As with pointerchasing, is immediately solved when the support is identified. This takes samples in the shuffled model. But [JMNR19] give a lower bound of for in the local model, even allowing for sequential interactivity. We emphasize that this does not immediately imply a polynomial separation between the models.
Model  


Local  [JMR19]  [JMNR19] 
()  (, sequentially interactive)  
Shuffled  *  * 
Central  *  * 

4 Pure Differential Privacy in the Shuffled Model
In this section, we prove that a singlemessage shuffled protocol that satisfies differential privacy can be simulated by a local protocol under the same privacy constraint.
Theorem 4.1 (Formalization of Thm. 1.2).
For any singlemessage shuffled protocol that satisfies differential privacy, there exists a local protocol that satisfies differential privacy and is identically distributed to for any input .
We start with the following claim, which strengthens a theorem in [CSU+19] for the special case of pure differential privacy in the shuffled model,
Claim 4.2.
Let be any singlemessage shuffled protocol that satisfies differential privacy. Then is an differentially private algorithm.
Proof.
Assume for contradiction that is not differentially private. So there are values and a set such that
Let and . Now consider , the set of message vectors where each message belongs to .
which contradicts the fact that is differentially private. ∎
Now we are ready to prove Theorem 4.1.
Proof of Theorem 4.1.
Consider the aggregator that applies a uniformly random permutation to its input and then executes . is a local protocol that simulates , as it is trivial to see that the two protocols have the same distribution on the same inputs. And by Claim 4.2, the randomizer is differentially private. ∎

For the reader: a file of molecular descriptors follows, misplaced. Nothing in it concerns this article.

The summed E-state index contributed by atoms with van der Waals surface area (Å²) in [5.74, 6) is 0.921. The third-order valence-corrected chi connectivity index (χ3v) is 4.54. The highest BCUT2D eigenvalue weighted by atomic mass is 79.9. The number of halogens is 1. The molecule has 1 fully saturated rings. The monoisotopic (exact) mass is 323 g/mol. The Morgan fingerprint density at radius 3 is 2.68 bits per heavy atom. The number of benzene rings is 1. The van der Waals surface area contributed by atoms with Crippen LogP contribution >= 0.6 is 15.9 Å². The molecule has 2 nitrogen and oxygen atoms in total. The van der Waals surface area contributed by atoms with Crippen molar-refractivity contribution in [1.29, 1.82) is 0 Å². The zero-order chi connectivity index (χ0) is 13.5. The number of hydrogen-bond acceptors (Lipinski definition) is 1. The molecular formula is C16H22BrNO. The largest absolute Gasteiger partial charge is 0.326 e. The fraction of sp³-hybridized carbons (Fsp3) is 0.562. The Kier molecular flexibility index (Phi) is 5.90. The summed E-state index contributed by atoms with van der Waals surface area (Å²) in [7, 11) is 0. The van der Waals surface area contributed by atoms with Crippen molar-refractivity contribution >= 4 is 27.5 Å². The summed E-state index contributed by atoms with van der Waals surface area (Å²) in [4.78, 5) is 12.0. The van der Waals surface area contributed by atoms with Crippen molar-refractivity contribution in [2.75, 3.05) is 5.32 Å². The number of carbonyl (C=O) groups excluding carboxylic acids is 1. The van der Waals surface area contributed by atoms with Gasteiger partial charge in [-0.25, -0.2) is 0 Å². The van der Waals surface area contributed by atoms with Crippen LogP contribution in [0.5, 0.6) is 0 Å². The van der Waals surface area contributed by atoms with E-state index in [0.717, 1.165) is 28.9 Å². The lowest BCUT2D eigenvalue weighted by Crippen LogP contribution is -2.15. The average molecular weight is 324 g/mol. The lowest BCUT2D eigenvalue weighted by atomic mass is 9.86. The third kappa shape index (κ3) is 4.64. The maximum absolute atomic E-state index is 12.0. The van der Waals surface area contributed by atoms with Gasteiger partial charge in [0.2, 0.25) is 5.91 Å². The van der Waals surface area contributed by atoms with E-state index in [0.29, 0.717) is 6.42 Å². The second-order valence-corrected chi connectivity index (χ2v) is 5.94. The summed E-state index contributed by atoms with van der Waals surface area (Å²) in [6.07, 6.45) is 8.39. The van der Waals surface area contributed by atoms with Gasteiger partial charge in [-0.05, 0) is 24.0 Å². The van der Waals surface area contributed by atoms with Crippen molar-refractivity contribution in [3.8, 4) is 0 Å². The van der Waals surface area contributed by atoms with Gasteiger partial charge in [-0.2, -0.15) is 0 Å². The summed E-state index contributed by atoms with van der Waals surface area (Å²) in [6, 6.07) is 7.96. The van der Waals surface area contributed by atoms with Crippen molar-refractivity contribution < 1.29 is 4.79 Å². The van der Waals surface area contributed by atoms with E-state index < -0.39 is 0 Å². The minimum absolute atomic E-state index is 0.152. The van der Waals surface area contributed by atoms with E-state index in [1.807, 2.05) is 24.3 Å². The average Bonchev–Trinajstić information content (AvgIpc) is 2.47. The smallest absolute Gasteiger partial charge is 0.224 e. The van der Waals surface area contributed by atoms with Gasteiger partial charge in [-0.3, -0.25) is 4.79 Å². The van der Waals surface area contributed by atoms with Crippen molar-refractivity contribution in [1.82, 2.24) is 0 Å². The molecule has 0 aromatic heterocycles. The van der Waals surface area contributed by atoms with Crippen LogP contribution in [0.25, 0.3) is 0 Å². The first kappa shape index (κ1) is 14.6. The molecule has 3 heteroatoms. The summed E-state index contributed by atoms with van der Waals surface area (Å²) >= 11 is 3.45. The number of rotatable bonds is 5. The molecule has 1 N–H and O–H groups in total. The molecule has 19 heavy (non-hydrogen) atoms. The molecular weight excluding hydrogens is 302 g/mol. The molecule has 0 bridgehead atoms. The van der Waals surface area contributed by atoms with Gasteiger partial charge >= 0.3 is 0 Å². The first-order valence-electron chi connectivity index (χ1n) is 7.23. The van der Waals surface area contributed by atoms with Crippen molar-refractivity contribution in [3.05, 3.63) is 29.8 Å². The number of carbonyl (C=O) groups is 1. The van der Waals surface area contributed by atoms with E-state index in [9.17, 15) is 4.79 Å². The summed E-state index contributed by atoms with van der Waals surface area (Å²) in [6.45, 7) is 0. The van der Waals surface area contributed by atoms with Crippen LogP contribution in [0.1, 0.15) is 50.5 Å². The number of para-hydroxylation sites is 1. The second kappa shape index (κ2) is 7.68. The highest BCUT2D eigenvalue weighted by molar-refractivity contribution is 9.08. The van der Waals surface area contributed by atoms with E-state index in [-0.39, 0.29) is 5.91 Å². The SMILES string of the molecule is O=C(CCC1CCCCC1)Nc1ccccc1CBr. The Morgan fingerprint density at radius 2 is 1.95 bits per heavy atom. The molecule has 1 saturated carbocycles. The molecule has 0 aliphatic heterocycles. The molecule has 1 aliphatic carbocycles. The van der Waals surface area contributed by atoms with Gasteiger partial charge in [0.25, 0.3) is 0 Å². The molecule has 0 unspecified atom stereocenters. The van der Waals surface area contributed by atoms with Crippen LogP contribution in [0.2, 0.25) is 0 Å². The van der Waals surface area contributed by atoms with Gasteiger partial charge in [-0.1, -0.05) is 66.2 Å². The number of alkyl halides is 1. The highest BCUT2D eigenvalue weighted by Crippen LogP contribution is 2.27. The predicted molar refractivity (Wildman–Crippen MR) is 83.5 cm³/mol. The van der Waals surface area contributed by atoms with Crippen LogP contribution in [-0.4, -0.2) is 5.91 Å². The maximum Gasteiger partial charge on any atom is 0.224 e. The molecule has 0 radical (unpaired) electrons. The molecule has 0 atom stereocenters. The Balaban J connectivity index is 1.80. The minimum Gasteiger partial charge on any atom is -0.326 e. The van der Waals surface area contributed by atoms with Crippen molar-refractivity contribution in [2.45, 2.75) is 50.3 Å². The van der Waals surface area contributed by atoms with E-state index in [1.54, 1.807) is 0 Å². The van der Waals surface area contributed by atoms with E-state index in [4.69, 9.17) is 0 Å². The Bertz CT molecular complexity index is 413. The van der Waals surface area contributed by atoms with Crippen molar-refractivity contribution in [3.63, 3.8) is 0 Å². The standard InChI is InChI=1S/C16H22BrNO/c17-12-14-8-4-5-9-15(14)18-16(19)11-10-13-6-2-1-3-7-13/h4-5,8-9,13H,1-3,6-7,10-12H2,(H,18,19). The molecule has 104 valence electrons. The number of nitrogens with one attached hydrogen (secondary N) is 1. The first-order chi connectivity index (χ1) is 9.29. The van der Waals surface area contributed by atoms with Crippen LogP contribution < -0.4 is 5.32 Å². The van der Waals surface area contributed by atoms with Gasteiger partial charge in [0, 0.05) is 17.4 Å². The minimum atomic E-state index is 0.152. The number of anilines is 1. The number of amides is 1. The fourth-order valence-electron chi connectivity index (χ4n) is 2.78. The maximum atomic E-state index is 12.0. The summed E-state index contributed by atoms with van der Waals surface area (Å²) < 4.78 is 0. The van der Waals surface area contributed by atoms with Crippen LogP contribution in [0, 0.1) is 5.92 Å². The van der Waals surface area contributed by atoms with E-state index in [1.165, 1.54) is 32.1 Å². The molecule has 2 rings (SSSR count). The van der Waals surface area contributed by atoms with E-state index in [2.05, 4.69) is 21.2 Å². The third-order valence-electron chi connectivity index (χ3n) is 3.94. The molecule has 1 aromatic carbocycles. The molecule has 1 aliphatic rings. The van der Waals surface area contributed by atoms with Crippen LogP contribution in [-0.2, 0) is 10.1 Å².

One might conjecture Claim 4.2 also holds for multimessage protocols and thus immediately generalize Theorem 4.1. However, this is not the case:
Claim 4.3 (Informal).
There exists a multimessage shuffled protocol that is differentially private but its randomizer is not differentially private.
The counterexample is described and analyzed in Appendix B.
Acknowledgments
We are grateful to Daniel Alabi and Maxim Zhilyaev for discussions that shaped the presentation of this work. We are also indebted to Matthew Joseph and Jieming Mao for directing us to the pointerchasing and multiparty pointerjumping problems.
References
Appendix A Privacy via Smooth Distributions
Ghazi, Golowich, Kumar, Pagh and Velingker [GGK+19] identify a class of distributions and argue that, if is sampled from such a distribution, adding to a 1sensitive sum ensures differential privacy of that sum.
Definition A.1 (Smooth Distributions, [Ggk+19]).
A distribution over is smooth if for all ,
Lemma A.2 (Smoothness for Privacy, [Ggk+19]).
Let be a function such that for all . Let be an smooth distribution. The algorithm that takes as input , then samples and reports satisfies differential privacy.
Lemma A.3 (Binomial Distribution is Smooth, [Ggk+19]).
For any positive integer , , , and any , the distribution is smooth with
Corollary A.4.
Fix any . Let . The algorithm that takes as input then samples
and reports satisfies differential privacy.
Appendix B Claim 4.2 does not Generalize
In this Appendix, we show that Claim 4.2 does not generalize to the multimessage case. This is achieved by describing the counterexample (Figure 3) which computes a binary sum.
Claim B.1.
For any , the protocol has the following properties:

[label=]

is differentially private.

is not differentially private.
Proof of part i..
In the protocol, each sample is drawn from . Due to independence, the sum over all
of these samples has the characteristic function
But this is the characteristic function of the geometric distribution with parameter
.^{6}^{6}6 is the distribution of the number of failures until the first success, where the probability of success is .Choose any and let
. Observe that the sum over the random variables
(Step 3) is distributed as . It follows that the output of the shuffler is a string of 1’s whose length is the sum of a sample from and a sample from .Choose any where . Suppose we could prove that, for any ,
(1) 
Then for all we have
By a symmetric argument,
To prove (1), we begin with the case where .